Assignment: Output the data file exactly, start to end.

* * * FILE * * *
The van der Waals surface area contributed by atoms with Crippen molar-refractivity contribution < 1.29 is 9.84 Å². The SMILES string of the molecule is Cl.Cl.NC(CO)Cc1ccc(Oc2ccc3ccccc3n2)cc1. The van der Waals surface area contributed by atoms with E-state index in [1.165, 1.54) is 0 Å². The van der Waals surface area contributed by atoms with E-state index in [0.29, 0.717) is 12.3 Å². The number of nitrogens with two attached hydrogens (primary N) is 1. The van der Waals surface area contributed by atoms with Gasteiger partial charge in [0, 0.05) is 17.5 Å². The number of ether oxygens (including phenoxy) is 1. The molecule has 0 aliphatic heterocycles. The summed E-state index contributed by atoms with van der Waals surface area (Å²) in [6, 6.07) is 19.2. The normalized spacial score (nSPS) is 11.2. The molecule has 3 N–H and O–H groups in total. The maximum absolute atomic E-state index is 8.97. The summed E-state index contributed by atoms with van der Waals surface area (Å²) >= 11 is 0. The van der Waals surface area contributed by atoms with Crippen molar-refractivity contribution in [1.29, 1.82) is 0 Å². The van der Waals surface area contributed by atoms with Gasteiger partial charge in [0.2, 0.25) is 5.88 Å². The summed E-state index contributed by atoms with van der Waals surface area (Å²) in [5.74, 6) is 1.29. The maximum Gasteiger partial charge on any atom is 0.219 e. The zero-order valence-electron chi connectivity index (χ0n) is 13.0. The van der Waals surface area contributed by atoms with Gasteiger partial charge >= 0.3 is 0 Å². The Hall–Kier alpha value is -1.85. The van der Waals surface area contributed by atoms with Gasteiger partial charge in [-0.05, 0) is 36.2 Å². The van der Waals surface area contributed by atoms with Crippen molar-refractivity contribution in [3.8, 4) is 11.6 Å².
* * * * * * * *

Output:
The van der Waals surface area contributed by atoms with Crippen molar-refractivity contribution < 1.29 is 9.84 Å². The SMILES string of the molecule is Cl.Cl.NC(CO)Cc1ccc(Oc2ccc3ccccc3n2)cc1. The van der Waals surface area contributed by atoms with E-state index in [1.165, 1.54) is 0 Å². The van der Waals surface area contributed by atoms with E-state index in [0.29, 0.717) is 12.3 Å². The number of nitrogens with two attached hydrogens (primary N) is 1. The van der Waals surface area contributed by atoms with Gasteiger partial charge in [0, 0.05) is 17.5 Å². The number of ether oxygens (including phenoxy) is 1. The molecule has 0 aliphatic heterocycles. The summed E-state index contributed by atoms with van der Waals surface area (Å²) in [6, 6.07) is 19.2. The normalized spacial score (nSPS) is 11.2. The molecule has 3 N–H and O–H groups in total. The maximum absolute atomic E-state index is 8.97. The summed E-state index contributed by atoms with van der Waals surface area (Å²) >= 11 is 0. The van der Waals surface area contributed by atoms with Crippen molar-refractivity contribution in [1.29, 1.82) is 0 Å². The van der Waals surface area contributed by atoms with Gasteiger partial charge in [0.2, 0.25) is 5.88 Å². The summed E-state index contributed by atoms with van der Waals surface area (Å²) in [5.74, 6) is 1.29. The maximum Gasteiger partial charge on any atom is 0.219 e. The zero-order valence-electron chi connectivity index (χ0n) is 13.0. The van der Waals surface area contributed by atoms with Gasteiger partial charge >= 0.3 is 0 Å². The Hall–Kier alpha value is -1.85. The van der Waals surface area contributed by atoms with Gasteiger partial charge in [-0.05, 0) is 36.2 Å². The van der Waals surface area contributed by atoms with Crippen molar-refractivity contribution in [3.8, 4) is 11.6 Å².